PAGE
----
Corruption in the police and criminal courts in Northern Uganda is the system—not the exception. Corruption studies, annual indexes, investigative journalism, and citizen reporting in Uganda are ubiquitous. Yet the enablers and drivers of corruption, and the reasons corruption has been so resistant to efforts to combat it, have received little attention. This paper is the first in a two-part analysis of these drivers, based on qualitative research conducted on the criminal justice elements of the police and courts in Northern Uganda. It explores how corruption functions in the police and courts, why it persists, and the impact it has on the legitimacy of these institutions.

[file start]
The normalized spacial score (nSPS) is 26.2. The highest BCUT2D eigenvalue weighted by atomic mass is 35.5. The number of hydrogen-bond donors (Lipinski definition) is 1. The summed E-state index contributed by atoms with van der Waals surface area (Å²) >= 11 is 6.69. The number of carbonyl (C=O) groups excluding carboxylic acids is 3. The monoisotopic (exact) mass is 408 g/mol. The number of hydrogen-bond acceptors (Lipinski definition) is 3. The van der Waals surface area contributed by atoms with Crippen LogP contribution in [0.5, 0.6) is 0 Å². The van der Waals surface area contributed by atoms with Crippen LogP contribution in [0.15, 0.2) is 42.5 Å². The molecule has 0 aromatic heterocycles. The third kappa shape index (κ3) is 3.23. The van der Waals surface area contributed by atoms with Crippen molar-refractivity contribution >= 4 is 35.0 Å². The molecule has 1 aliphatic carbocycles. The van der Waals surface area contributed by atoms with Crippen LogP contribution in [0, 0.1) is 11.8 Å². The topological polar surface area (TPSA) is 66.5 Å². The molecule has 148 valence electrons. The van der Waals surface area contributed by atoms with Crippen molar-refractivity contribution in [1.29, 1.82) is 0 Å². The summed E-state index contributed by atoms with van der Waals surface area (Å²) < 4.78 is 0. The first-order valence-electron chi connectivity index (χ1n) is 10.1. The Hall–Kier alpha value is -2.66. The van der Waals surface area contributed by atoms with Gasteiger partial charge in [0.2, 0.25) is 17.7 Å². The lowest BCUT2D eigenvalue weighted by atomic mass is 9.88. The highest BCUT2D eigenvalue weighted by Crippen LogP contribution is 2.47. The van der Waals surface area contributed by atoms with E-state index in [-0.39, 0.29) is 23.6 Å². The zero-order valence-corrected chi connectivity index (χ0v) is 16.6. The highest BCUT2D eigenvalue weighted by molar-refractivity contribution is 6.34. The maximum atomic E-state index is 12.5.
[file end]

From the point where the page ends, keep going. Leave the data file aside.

The distinct, yet interrelated, dynamics driving citizen and judicial/police participation in corruption suggest that without a coordinated, multi-level strategy, progress in combatting corruption will be difficult. The second (forthcoming) phase of this research is a mapping of current anti-corruption and justice reform efforts, and analysis of prospects for success, gaps, and potential areas for enhancement, grounded in an understanding of the dynamics of corruption in the sector.